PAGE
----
Brand new from Pendulum Audio (www.pendulumaudio.com) is the PL-2 ($2,500) analog peak limiter, which offers both JFET and MOSFET peak-limiting modes for hard- and soft-limiting, respectively. This brickwall limiter's two channels are fitted with stepped I/O controls to accommodate session recall, and both channels and several units can be linked for stereo or surround mastering. The peak-limiter circuit — originally used in the company's Quartet II tube recording channel — stays out of the signal path when program level is below threshold. Gain reduction is shown via 13-segment LED array.
The Retro Instruments Sta-Level (dist. by Vintage King Audio, www.vintageking.com; $2,350) tube compression amplifier is a near-replica of the vintage (circa 1956) Gates Sta-Level. Users can choose between using either a 6386 tube or a pair of more readily available 6BJ6 tubes (in addition to the other five stock tubes) to drive this mono box. Two or more units can be coupled for sidechain, stereo or surround applications. Custom-wound, balanced I/O transformers and a spartan control set grace this blast from the past, which can deliver up to 40 dB of gain reduction.
The two independent channels of the Rupert Neve Designs Portico
Why settle for one gain-control element when you can have two? The Shadow Hills Mastering Compressor (www.shadowhillsindustries.com, $6,500) places two gain-control elements — a T4B opto cell and Class-A VCA — in series to shape the compression slope. Alternatively, either or both elements can be bypassed. Choose from among three different custom output transformers — dubbed Nickel, Iron and Steel — at the flip of a switch to get distinctive sounds. A stereo-link function and switched rotary controls accommodate mastering duties, but dual-mono operation is also afforded for tracking and mixing. A built-in sidechain filter can be activated to reduce pumping on bass-heavy material.
The SM Pro Audio OC8E (www.smproaudio.com, $609) multichannel compressor packs eight channels of electro-optical compressors — each having its own VU meter and bypass switch and separate controls for ratio, attack, release and output gain — into a 2RU chassis. Rear panel I/Os are all on ¼-inch jacks. The unit's Class-A, high-voltage signal path is transformerless.
The Toft Audio DC-2 (www.toftaudio.com, $800) FET compressor includes a line preamp with front panel ¼-inch instrument input jacks for each of its two linkable channels. Input and output gain can each be boosted or attenuated up to 20 dB. Balanced I/O connections and VU meters grace this unit designed by Malcolm Toft, recording engineer for The Beatles, David Bowie, James Taylor and others.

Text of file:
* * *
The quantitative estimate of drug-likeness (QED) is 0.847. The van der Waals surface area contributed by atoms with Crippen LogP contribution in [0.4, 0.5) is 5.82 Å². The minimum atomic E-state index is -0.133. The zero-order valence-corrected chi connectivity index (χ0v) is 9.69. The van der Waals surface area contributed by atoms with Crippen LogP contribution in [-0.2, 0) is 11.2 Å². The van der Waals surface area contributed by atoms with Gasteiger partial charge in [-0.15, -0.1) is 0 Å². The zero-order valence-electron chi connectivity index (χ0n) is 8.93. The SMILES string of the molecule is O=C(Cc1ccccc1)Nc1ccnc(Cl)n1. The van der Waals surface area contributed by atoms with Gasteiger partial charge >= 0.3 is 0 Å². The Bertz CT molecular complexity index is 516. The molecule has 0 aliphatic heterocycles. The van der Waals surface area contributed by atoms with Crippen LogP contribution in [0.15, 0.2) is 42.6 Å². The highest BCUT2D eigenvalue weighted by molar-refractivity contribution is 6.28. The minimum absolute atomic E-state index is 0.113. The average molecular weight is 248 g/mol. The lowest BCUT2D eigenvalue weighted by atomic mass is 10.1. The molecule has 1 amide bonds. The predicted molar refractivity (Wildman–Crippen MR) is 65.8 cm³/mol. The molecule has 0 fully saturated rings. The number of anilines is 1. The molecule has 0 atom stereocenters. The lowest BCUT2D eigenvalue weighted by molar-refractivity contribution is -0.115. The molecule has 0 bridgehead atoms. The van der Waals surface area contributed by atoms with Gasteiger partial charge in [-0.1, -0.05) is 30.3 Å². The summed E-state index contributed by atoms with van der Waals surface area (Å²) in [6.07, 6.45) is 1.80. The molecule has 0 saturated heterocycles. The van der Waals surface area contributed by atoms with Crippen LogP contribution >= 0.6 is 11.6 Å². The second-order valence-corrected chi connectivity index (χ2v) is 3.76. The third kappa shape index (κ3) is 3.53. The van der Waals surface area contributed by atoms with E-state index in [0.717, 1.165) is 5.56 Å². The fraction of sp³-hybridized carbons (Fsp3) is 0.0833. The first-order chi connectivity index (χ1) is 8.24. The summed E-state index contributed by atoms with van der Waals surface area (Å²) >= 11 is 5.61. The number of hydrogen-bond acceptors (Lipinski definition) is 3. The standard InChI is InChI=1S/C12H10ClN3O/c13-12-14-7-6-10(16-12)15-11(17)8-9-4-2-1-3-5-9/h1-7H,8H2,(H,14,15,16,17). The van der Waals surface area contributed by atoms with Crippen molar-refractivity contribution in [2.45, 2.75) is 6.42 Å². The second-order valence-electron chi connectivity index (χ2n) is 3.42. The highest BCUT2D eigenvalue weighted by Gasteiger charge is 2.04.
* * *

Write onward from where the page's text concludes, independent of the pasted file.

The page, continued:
Poised for release sometime this winter is the Universal Audio 2-LA-2 (www.uaudio.com, price TBA) twin T4 levelling amplifier. This dual-channel, tube-amplified unit takes the original LA-2A's all-discrete, Class-A circuitry and adds defeatable stereo-linking and switchable slow and fast recovery times. (The latter is courtesy of a second T4 cell included in each channel.) Ten tubes and custom I/O transformers are part of what makes this puppy sing.
Mix contributing editor Michael Cooper (www.myspace.com/michaelcooperrecording) is the owner of Michael Cooper Recording in beautiful Sisters, Ore.
CATCH AND RELEASE
Compressor Shopping Considerations
When searching for an analog compressor or limiter to buy, you should consider a whole lot more than just the specs for time constants and ratio, and whether or not there's a tube or transistors in the audio path. Here are some pointers that go beyond the obvious.
First off, the type of gain-control element the unit employs to achieve gain reduction really affects its character. FET-based limiters are ultra-fast, and therefore fantastic for putting a firm lid on boiling guitar tracks or a finely sculpted point on a snare drum track. On the other hand, if you need something more natural- and transparent-sounding to “sit” a lead vocal track in the mix, the relatively slow optical (aka, opto or electro-optical) compressor is your friend.
Maybe you need versatility for handling many different tasks. A compressor that uses a VCA will generally give you that. Typically slower than FET-based but faster than optical compressors, units employing a VCA usually offer wide-ranging attack and release times and the ability to deliver extremely deep compression for taming the most unruly tracks. And while a variable-mu or variable transconductance compressor (which employs a vacuum tube for gain control) is unable to provide very deep compression (due to the tube saturation), the sonic “densification” it lends to tracks is a beautiful thing when you want to bring beef to the table.
For use on the mix bus, you'll probably want a compressor that provides an exponential taper to its ratio control; that will let you fine-tune very moderate ratios (below 2:1) with ease. And while limiters usually offer a maximum ratio between 20:1 and infinity:1, the incorporation of peak or look-ahead detection circuitry will also be necessary for effective use as a “peak” or “brickwall” limiter. RMS-detection circuitry is more effective for compression duties and not for limiting — that's something to keep in mind when looking at a unit that promises both compression and limiting capabilities solely on the basis of its wide-ranging ratio control.
— Michael Cooper